Buckeye Solar team takes third in national DOE Solar District Cup

Posted: June 21, 2021
Buckeye Solar award

A team of Ohio State engineering students shone brightly at the national level during the Department of Energy’s Solar District Cup.

The annual event challenges multidisciplinary student teams across the nation to design and model optimized distributed energy systems for a campus or urban district.

Ohio State’s Buckeye Solar Team won third place in the overall top tier of the challenge, first besting 57 competing colleges, and ultimately winning over 28 finalists. Members presented their final concepts before a panel of judges on April 25.

Electrical and Computer Engineering (ECE) Professor and Solar Education and Outreach faculty advisor Paul Berger said the Ohio State Buckeye Solar Team thrived under the leadership of Chemical Engineering student Zahra Amin from 2020 to 2021.

Amin said she first heard about the Solar Design Challenge opportunity through LinkedIn last year.

“That was the inaugural year, and I really felt the need to be part of something so innovative,” she said. “Because of an internship I had at First Solar, I knew how powerful, useful, and sustainable solar panels could be and this competition really helped me explore my interest in them.”

ECE students Andrew Dingle, Mike Gregg, and Grant Homan helped launch the Buckeye team in 2020. The students have since graduated, and Gregg continues on as a graduate student at Ohio State.

Amin now lives in Cleveland to work at RoviSys as a chemical engineer. Dingle currently lives and works in Colorado at PowerHome Solar. This year's winning students include chemical engineers Rupal Jindal and Jacob Welter; mechanical engineers Sylvia Cressman and Julian Surckla, and environmental science major Annie Wolodzko.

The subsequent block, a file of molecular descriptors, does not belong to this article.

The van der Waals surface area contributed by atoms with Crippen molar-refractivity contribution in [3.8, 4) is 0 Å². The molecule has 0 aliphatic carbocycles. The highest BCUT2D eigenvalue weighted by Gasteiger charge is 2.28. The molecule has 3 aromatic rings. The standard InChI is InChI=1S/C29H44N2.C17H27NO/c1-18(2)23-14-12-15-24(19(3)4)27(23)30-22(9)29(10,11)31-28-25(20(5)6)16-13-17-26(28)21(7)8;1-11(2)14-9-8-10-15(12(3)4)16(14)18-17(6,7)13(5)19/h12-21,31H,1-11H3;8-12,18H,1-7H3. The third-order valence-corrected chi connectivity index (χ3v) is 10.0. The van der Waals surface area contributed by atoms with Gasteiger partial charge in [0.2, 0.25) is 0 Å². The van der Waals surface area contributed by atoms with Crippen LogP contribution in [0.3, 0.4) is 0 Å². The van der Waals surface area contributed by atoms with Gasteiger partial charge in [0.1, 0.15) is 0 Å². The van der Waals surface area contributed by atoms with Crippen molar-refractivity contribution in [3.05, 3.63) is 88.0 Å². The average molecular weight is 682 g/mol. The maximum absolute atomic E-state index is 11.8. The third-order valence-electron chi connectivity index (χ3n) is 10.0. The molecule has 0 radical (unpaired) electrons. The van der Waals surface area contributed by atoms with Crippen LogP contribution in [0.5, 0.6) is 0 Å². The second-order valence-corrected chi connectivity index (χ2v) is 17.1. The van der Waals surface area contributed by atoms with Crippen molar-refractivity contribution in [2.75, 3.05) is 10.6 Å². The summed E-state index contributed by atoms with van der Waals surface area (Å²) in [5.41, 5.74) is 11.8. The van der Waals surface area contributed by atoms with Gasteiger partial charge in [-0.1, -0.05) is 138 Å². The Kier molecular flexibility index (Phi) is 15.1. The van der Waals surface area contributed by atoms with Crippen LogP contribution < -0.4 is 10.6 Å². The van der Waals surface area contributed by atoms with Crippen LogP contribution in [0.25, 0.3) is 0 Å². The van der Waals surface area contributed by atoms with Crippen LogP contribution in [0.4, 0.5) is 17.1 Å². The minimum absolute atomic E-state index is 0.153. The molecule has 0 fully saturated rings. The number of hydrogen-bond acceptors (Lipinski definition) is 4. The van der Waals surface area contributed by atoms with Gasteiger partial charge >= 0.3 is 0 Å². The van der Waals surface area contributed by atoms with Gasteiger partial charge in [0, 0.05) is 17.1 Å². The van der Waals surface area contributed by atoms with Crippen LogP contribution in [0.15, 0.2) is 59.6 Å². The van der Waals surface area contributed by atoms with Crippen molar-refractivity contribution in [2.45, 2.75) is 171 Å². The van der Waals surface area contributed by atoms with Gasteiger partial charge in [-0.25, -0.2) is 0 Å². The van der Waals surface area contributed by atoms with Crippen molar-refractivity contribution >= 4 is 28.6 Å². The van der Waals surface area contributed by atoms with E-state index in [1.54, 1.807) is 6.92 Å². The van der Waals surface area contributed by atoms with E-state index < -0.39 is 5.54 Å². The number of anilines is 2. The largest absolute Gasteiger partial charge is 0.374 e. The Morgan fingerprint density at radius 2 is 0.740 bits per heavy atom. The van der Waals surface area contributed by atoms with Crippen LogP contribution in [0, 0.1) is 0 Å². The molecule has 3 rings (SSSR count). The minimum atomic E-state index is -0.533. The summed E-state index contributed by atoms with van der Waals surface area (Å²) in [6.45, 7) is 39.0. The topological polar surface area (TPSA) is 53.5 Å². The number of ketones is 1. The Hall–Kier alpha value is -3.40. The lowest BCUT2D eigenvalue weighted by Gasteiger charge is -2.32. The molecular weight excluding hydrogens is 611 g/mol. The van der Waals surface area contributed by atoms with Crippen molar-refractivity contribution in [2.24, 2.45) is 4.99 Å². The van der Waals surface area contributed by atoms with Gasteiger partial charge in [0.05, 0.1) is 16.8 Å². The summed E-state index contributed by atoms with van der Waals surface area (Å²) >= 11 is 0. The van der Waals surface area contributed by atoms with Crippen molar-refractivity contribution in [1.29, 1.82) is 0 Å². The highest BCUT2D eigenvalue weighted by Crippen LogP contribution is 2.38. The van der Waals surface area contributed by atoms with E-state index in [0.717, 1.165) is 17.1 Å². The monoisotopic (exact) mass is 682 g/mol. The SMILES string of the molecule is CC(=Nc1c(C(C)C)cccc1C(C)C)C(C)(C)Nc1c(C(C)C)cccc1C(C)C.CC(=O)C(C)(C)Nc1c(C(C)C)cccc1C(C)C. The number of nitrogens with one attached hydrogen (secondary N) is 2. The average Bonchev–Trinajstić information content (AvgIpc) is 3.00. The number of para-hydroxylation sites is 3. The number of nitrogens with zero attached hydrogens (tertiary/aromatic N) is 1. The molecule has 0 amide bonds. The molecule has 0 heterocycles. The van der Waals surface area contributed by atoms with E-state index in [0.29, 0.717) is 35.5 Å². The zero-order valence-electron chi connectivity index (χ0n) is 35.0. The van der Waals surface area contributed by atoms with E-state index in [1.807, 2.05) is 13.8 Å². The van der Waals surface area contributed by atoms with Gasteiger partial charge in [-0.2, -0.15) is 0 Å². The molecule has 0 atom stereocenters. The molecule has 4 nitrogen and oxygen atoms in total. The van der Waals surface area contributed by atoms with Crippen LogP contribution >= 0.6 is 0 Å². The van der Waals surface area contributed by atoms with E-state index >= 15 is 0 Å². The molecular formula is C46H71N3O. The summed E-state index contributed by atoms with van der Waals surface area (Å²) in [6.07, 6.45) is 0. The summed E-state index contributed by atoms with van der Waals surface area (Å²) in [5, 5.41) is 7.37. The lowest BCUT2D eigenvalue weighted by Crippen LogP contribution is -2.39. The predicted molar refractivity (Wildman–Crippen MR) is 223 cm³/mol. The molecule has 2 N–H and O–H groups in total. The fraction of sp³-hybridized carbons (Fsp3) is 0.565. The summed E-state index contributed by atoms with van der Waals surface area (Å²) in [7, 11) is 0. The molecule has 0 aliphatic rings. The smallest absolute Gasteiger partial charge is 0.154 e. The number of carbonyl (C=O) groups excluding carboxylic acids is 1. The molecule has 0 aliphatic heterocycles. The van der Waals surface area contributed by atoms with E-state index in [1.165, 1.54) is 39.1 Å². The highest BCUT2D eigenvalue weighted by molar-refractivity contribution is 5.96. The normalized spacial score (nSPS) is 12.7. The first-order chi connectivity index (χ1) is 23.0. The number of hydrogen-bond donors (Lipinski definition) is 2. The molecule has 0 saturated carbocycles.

To win third place, the Buckeye Solar Team proposed 11 PV systems for the Auraria campus, composed of rooftops, carports, and two small ground-mounted systems totaling 2.95 MW of capacity. The PPA for this aggregate system was $0.056/kWh. Recognizing the challenging economics of installing a community solar system on the City of Denver buildings, Ohio State did not recommend the municipality proceed with this solution.

The Class of 2021 represents students and faculty advisors from 57 colleges, all competing from September 2020 to April 2021 to create new systems for their assigned districts: the City of Denver and Auraria Higher Education Center, the University of Central Florida, and the University of Nebraska – Lincoln.

This multijurisdictional district Ohio State focused on is located at the edge of downtown Denver and is composed of buildings owned and operated by two authorities: the Auraria Higher Education Center and the City of Denver. On the Auraria campus—which houses three co-located universities—student teams had to design behind-the-meter photovoltaic (PV) systems on rooftops and parking lots, as well as a battery storage system to increase campus resilience. On the City of Denver side, students were tasked with designing a community solar system that spanned the rooftops of the Denver Convention Center as well as the Denver Performing Arts Complex that could serve multiple customers across the Denver Metro area.

The first-place winner in the solar design challenge is the University of Puerto Rico, Mayaguez Campus team, and second-place winners participated from the Georgia Institute of Technology.

This work was funded as part of the U.S. Department of Energy Solar Energy Technologies Office FY2019-21 Lab Call through a project with the National Renewable Energy Laboratory.

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Story by Ryan Horns, Communications Specialist | @OhioStateECE | Horns.1@osu.edu

Category: Awards